23 And as soon as he came to his brethren, they forthwith stript him of his outside coat, that was of divers colours:24 And cast him into an old pit, where there was no water. 25 And sitting down to eat bread, they saw some Ismaelites on their way coming from Galaad, with their camels, carrying spices, and balm, and myrrh to Egypt.
26 And Juda said to his brethren: What will it profit us to kill our brother, and conceal his blood? 27 It is better that he be sold to the Ismaelites, and that our hands be not defiled: for he is our brother and our flesh. His brethren agreed to his words. 28 And when the Madianite merchants passed by, they drew him out of the pit, and sold him to the Ismaelites, for twenty pieces of silver: and they led him into Egypt.
Joseph had good reason to be angry at his brothers. Not many would blame him if he decided to hold a grudge against them. They sold him into slavery for a few pieces of silver and told their father he’d been killed. Jacob grieved for his lost beloved son. And yet when they came to Egypt, hat in hand (so to speak), humbling themselves to ask foreigners for food so that their families might not starve, Joseph was unrecognizable to them. After all, they were speaking to the Pharaoh’s right hand man – what did that have to do with Joseph, who was a slave?
But after testing them to see that they had, indeed, changed, Joseph revealed his identity to them. He asked about their father, invited them to come live in Egypt under his protection, and embraced his brother Benjamin, whom he had never met. The brothers wept for joy and made plans to bring all of their families to Egypt.
One of my favorite scenes in Joseph, King of Dreams was the reunion scene between the children of Israel (Jacob). It’s full of emotion. But part of it also shows that Joseph struggled with forgiveness. It’s not clear if he truly did, but I can imagine that it was difficult. Yes, he was now second in charge in all of the Egyptian empire. True, he was wildly rich and had married. But when he saw his brothers, I’m sure that he was overwhelmed by emotion. Maybe he had flashbacks of being thrown down into the cistern and tied up as a slave. Maybe he could feel the chains again as he remembered his years in prison, serving a sentence for a crime he did not commit. Maybe he was still angry that they had gone home and lived all those years with their father.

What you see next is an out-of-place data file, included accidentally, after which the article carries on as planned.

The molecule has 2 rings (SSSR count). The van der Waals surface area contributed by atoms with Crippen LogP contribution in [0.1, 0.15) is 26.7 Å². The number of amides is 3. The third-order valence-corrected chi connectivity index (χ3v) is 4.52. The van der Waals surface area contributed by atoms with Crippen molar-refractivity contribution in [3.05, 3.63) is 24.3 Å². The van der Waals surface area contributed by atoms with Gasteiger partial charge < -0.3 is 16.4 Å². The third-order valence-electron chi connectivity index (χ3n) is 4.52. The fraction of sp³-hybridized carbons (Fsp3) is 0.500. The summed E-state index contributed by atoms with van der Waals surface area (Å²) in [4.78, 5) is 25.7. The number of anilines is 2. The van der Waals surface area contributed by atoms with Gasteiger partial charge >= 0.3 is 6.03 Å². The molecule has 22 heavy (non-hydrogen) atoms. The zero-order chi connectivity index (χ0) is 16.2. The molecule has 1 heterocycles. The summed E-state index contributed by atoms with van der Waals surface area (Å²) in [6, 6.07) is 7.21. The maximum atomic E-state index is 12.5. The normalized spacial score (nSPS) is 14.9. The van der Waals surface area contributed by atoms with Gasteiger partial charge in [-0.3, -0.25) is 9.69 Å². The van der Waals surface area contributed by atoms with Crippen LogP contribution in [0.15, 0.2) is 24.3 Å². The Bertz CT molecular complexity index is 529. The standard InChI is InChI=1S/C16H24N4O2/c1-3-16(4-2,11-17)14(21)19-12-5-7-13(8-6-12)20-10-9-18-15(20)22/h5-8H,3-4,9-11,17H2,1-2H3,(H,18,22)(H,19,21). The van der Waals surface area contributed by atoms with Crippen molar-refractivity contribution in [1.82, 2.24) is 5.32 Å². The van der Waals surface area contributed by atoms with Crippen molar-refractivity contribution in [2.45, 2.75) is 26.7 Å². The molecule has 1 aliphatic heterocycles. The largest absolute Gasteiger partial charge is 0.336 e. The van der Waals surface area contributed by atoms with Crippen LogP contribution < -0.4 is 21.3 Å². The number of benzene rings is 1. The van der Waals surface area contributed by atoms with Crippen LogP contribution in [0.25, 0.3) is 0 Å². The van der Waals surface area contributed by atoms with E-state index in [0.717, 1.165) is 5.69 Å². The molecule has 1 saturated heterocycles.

But in the end, love won out. His love for his brothers was stronger than his anger, and he was able to forgive them completely.
Forgiveness is never easy. Sometimes the only way to do it is to lean on God and pray about it first. Sometimes we don’t fully mean the words when we say it, or they get caught in our throats before we can get them out. But we are called to forgive by Jesus, and we have stories in the Old Testament that show how much God wants us to forgive. Sometimes we get the feeling like our forgiveness towards another is a gift to them, but that’s not really how it works. Forgiveness is something that frees the forgiver. It lifts a weight from our souls – a weight that, very often, we don’t even realize is there.
I encourage you to forgive someone this Advent. If you feel like you can’t forgive them, pray and ask God to help you get to that point. He will help you, and someday you’ll get to a place where you can forgive that person. And that’s something that makes the soul sing for joy.
Meditation text and images © Christine Johnson